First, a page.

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Newsroom » Speeches2 » Speeches 2008

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World Teachers Day speech, 05 October 2008 speeches

 World Teachers Day speech, 05 October 2008

Address by the Minister of Education, Naledi Pandor MP, at the World Teachers Day celebration, Durban.

5 October 2008

Photographs

Programme Director,

The MECs for Education

HODs of Education Departments,

The DG for Education, Mr Hindle

Heads of Trade Unions,

Other Representatives from the Department of Education,

Representatives from other Government Departments,

Teachers and Learners

It’s my pleasant privilege this morning to welcome you on this special day, World Teachers’ Day, to celebrate, honour and recognise all the excellent teachers working in our schools.

Teachers are models of their profession, trusted by their learners, and warmly appreciated by parents. We honour a few of them every year in our teachers’ awards ceremonies and see the fruits of their labours in the striking achievements of schools of every description throughout the country.

I’m particularly delighted to be able to share World Teachers’ day this year with all of those present, especially the teachers who have been invited here today to join us in our celebrations. You have been chosen as teachers who have made a difference to the lives of your learners, who are also with us here today.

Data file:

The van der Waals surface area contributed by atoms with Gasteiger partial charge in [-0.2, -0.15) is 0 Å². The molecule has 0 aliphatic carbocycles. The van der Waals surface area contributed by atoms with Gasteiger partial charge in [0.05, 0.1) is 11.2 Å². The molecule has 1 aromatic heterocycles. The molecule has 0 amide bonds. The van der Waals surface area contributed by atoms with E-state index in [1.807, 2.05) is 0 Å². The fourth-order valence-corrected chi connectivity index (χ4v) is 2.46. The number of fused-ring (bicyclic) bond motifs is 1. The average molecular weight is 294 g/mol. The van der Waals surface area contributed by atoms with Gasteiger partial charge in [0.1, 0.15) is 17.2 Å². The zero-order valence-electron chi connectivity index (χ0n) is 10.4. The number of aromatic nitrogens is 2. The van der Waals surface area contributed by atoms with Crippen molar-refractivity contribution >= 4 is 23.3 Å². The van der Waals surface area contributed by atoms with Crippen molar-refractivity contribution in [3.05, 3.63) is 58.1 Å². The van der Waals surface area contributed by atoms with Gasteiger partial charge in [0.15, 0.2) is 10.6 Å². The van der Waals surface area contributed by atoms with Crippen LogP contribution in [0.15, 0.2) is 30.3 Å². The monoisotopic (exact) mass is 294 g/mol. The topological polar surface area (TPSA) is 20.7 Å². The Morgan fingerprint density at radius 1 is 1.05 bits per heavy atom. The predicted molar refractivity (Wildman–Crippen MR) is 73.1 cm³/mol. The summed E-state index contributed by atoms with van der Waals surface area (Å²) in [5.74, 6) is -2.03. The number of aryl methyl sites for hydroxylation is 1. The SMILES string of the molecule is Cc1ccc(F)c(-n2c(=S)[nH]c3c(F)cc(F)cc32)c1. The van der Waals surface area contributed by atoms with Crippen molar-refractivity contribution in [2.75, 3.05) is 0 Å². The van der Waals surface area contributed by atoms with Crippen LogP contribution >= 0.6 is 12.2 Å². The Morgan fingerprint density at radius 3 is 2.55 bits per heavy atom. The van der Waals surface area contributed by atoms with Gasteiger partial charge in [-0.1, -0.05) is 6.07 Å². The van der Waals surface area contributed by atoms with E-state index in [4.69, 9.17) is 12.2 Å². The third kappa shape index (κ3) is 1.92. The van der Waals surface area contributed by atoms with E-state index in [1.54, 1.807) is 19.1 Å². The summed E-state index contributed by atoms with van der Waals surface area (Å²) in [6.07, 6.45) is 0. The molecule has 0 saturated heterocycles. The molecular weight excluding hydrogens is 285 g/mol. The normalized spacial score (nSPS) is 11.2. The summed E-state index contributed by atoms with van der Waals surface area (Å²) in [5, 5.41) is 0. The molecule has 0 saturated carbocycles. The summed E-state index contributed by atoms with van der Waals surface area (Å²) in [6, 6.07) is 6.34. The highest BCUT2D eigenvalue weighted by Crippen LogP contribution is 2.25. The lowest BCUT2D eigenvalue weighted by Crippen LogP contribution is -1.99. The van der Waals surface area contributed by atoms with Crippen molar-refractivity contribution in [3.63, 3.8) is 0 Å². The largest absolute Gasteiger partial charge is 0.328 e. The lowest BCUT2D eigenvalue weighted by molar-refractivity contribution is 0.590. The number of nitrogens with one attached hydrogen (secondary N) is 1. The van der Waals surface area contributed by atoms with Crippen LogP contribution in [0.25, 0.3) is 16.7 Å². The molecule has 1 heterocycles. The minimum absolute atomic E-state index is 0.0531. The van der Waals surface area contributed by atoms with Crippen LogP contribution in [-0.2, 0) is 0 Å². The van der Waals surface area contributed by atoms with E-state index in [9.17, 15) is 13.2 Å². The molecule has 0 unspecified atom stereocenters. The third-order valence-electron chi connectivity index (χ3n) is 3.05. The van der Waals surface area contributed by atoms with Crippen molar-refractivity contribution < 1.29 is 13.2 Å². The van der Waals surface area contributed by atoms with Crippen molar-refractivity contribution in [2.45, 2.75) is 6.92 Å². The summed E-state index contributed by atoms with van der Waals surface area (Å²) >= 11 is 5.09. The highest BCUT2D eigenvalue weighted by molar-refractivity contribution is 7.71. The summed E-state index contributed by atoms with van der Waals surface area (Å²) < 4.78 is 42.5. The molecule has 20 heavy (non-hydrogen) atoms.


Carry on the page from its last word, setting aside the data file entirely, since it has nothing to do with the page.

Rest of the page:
My officials tell me that the adjudication panels sat for four days, reading through the many entries that were sent in by learners who wanted to honour special teachers in their lives.

What a difficult job they had to select just 45 teachers from the thousands of entries sent in.

They tell me it was very encouraging to see how many of the entries described teachers who were able to make a difference by helping their learners understand school subjects well, particularly subjects like mathematics and science.

There were also many who saw their teachers as inspiring role-models, as sources of motivation, and as caring parent figures.

I compliment all the teachers whose learners sent in entries. Thank you for inspiring your learners and also thank you to all the learners who entered their teachers for recognising their efforts and these special qualities.

That is what we are celebrating today; the efforts and achievements of teachers in developing whole learners - their cognitive abilities, their physical abilities as well their social and emotional maturity, in ways that includes skills production for the economy but goes far beyond mere monetary measurement.

Teachers develop future generations – leaders, accountants, doctors, caregivers, citizens who are well grounded to contribute meaningfully to their country.

We are not the only ones celebrating today.

World Teachers Day is celebrated on the 5 October each year across the world in over 100 countries. This day has come not only to symbolise the commemoration of the signing in 1966 of the ILO/UNESCO Recommendation concerning the Status of Teachers but also, more importantly, it has become a day to celebrate what teachers add to our lives.

Its aim is to mobilise support for teachers and to ensure that the needs of future generations will continue to be met by teachers.